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Interest in wellness, exercise, and sports is at an all-time high. CNN reported that high-intensity training (HIIT) will be the big trend for 2018, along with sports-specific training, group training, and wearable technology. The sports market is also growing financially, with around $620 billion spent annually in the category. The surge in interest in sports, physical activity, and wellness has led to a surge in interest in the people who do those things — from pro athletes to yoga instructors and beyond. Savvy brands and marketers in the sports and fitness industry can take advantage of people’s trust in athletes and trainers through sports influencer marketing.

What Is Sports Influencer Marketing?

Even before the recent increase in interest in getting active and being healthy, athletes and personal trainers had a lot of sway and influence over people’s opinions. Brands have been using athletes for marketing purposes for decades.

For example, baseball players, football players, and Olympic stars have been making appearances on Wheaties cereal boxes since the 1930s. Nike produced its Air Jordan sneakers for basketball player Michael Jordan back in the 1980s, and the sneakers remain popular today, even though Jordan has long since retired.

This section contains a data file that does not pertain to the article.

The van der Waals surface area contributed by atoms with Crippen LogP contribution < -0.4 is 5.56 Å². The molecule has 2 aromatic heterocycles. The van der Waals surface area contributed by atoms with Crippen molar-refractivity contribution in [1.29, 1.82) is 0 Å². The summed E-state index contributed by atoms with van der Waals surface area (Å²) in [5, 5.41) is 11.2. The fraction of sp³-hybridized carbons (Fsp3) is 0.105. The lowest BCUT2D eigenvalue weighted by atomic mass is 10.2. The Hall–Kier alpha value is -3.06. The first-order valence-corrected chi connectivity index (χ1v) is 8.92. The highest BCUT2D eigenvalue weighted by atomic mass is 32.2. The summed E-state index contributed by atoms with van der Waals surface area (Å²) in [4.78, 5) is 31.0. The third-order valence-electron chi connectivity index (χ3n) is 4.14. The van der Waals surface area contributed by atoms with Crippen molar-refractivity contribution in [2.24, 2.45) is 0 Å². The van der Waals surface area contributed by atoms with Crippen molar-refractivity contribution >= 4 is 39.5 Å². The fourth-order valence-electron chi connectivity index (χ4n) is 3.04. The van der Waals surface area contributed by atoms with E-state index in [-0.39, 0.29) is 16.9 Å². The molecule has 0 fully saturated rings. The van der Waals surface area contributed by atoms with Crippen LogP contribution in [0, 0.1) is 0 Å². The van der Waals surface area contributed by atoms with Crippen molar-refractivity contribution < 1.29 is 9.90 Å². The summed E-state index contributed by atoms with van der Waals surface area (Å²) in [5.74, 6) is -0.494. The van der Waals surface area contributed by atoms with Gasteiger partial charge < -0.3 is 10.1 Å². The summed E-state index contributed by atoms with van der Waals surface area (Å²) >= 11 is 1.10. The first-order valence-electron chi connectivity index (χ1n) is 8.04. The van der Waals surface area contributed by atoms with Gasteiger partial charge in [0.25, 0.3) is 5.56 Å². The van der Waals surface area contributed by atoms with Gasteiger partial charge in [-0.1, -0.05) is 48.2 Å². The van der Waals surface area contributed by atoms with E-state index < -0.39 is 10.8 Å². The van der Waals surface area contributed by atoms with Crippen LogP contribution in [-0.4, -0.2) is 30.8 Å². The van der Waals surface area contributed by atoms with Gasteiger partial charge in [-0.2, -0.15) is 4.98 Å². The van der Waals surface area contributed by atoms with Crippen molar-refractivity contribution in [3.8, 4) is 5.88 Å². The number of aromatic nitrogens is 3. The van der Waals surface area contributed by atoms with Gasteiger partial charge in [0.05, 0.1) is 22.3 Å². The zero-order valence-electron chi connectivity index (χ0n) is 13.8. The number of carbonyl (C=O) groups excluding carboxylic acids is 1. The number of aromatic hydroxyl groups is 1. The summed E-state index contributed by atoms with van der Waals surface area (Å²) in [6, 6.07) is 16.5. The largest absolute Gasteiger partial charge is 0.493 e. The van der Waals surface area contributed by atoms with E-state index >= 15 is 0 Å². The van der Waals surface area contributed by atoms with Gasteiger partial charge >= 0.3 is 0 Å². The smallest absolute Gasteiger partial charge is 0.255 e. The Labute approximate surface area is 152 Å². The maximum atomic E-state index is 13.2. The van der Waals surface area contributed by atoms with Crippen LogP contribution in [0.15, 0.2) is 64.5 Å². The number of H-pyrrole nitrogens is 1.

Today’s sports influencer marketing moves the action to social media. Brands might still partner with athletes for the production of specially branded shoes or clothing, and they might still sponsor athletes, having them appear in TV and print ads. But it’s no longer just the professional athletes who are getting the attention of sports companies. Today, a high-profile high school basketballer or a personal trainer with a devoted following can often be featured in a marketing campaign.

Sports influencer marketing involves using the influence or social charisma of people (in this case, usually athletes or trainers) to convince someone (the influencer’s audience) to take a specific action.

Why Does Sports Influencer Marketing Work?

Why does influencer marketing work? It all comes down to trust. As a study from Nielsen demonstrated, the majority of people trust the opinions of others that they come across online.

Sports influencer marketing also works because of what’s known as the diffusion of innovation theory. You might also call this a trickle-down effect.

Influencers are either innovators (the very first people to try something out, whether that something is a new pair of sneakers or a new yoga mat) or early adopters (people who are constantly looking for new ways to change or improve).

Ideally — and thanks in part to the influence of the innovators and early adopters— the product eventually makes it way into wide use, and is adopted by the majority of people.

Case in point: Air Jordans. When Nike introduced the sneaker back in 1984, it was only intended for Jordan to wear. By the end of the year, though, the brand had made the shoes available to the wider public.

Who’s Using Sports Influencer Marketing?

Brands that produce gear for athletes to use while playing their respective sports, brands that make foods and drinks that appeal to athletes, and even brands that have little to do with sport itself have all tapped into the influence of athletes and trainers and made use of influencer marketing. Here are a few examples: